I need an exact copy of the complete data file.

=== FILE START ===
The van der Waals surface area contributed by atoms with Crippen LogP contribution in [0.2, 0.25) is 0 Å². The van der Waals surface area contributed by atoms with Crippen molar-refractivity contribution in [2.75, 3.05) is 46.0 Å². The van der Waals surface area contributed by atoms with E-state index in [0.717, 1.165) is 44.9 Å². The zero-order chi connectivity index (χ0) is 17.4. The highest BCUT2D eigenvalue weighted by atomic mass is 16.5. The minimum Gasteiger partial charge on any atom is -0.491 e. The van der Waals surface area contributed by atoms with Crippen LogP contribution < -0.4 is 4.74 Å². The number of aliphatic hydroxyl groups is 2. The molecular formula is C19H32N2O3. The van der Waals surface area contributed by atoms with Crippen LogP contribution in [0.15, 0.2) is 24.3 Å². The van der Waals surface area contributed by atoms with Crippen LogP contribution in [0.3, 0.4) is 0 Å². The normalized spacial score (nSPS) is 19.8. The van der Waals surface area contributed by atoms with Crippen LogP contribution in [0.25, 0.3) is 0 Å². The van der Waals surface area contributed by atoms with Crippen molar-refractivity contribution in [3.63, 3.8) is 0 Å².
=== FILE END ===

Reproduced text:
The van der Waals surface area contributed by atoms with Crippen LogP contribution in [0.2, 0.25) is 0 Å². The van der Waals surface area contributed by atoms with Crippen molar-refractivity contribution in [2.75, 3.05) is 46.0 Å². The van der Waals surface area contributed by atoms with E-state index in [0.717, 1.165) is 44.9 Å². The zero-order chi connectivity index (χ0) is 17.4. The highest BCUT2D eigenvalue weighted by atomic mass is 16.5. The minimum Gasteiger partial charge on any atom is -0.491 e. The van der Waals surface area contributed by atoms with Crippen LogP contribution < -0.4 is 4.74 Å². The number of aliphatic hydroxyl groups is 2. The molecular formula is C19H32N2O3. The van der Waals surface area contributed by atoms with Crippen LogP contribution in [0.15, 0.2) is 24.3 Å². The van der Waals surface area contributed by atoms with Crippen LogP contribution in [0.3, 0.4) is 0 Å². The normalized spacial score (nSPS) is 19.8. The van der Waals surface area contributed by atoms with Crippen LogP contribution in [0.25, 0.3) is 0 Å². The van der Waals surface area contributed by atoms with Crippen molar-refractivity contribution in [3.63, 3.8) is 0 Å².